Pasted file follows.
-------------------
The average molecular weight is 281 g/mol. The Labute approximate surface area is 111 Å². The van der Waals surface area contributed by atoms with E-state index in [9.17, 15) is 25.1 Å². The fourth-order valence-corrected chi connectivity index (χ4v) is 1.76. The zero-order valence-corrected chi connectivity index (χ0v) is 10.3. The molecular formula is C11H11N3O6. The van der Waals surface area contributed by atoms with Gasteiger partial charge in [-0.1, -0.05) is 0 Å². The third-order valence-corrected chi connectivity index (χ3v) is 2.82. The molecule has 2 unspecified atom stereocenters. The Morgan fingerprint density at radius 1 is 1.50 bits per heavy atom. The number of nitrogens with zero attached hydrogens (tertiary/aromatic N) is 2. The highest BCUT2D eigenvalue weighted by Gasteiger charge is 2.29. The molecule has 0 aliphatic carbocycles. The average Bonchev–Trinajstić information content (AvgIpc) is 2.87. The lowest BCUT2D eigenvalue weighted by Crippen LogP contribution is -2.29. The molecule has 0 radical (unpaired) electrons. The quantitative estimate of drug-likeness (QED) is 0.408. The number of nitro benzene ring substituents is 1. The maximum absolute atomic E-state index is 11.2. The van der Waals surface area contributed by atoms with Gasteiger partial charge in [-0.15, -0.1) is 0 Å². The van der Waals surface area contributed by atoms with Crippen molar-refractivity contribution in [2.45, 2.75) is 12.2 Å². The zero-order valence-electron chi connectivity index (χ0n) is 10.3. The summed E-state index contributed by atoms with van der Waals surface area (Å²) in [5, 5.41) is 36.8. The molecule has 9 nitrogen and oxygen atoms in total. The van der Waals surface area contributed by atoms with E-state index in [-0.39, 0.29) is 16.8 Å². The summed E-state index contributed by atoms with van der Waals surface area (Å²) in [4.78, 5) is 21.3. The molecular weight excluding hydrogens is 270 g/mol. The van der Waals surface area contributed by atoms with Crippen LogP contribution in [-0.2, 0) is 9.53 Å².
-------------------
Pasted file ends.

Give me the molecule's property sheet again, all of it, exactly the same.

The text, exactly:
The average molecular weight is 281 g/mol. The Labute approximate surface area is 111 Å². The van der Waals surface area contributed by atoms with E-state index in [9.17, 15) is 25.1 Å². The fourth-order valence-corrected chi connectivity index (χ4v) is 1.76. The zero-order valence-corrected chi connectivity index (χ0v) is 10.3. The molecular formula is C11H11N3O6. The van der Waals surface area contributed by atoms with Gasteiger partial charge in [-0.1, -0.05) is 0 Å². The third-order valence-corrected chi connectivity index (χ3v) is 2.82. The molecule has 2 unspecified atom stereocenters. The Morgan fingerprint density at radius 1 is 1.50 bits per heavy atom. The number of nitrogens with zero attached hydrogens (tertiary/aromatic N) is 2. The highest BCUT2D eigenvalue weighted by Gasteiger charge is 2.29. The molecule has 0 aliphatic carbocycles. The average Bonchev–Trinajstić information content (AvgIpc) is 2.87. The lowest BCUT2D eigenvalue weighted by Crippen LogP contribution is -2.29. The molecule has 0 radical (unpaired) electrons. The quantitative estimate of drug-likeness (QED) is 0.408. The number of nitro benzene ring substituents is 1. The maximum absolute atomic E-state index is 11.2. The van der Waals surface area contributed by atoms with Gasteiger partial charge in [-0.15, -0.1) is 0 Å². The van der Waals surface area contributed by atoms with Crippen molar-refractivity contribution in [2.45, 2.75) is 12.2 Å². The zero-order valence-electron chi connectivity index (χ0n) is 10.3. The summed E-state index contributed by atoms with van der Waals surface area (Å²) in [5, 5.41) is 36.8. The molecule has 9 nitrogen and oxygen atoms in total. The van der Waals surface area contributed by atoms with E-state index in [-0.39, 0.29) is 16.8 Å². The summed E-state index contributed by atoms with van der Waals surface area (Å²) in [4.78, 5) is 21.3. The molecular weight excluding hydrogens is 270 g/mol. The van der Waals surface area contributed by atoms with Crippen LogP contribution in [-0.2, 0) is 9.53 Å².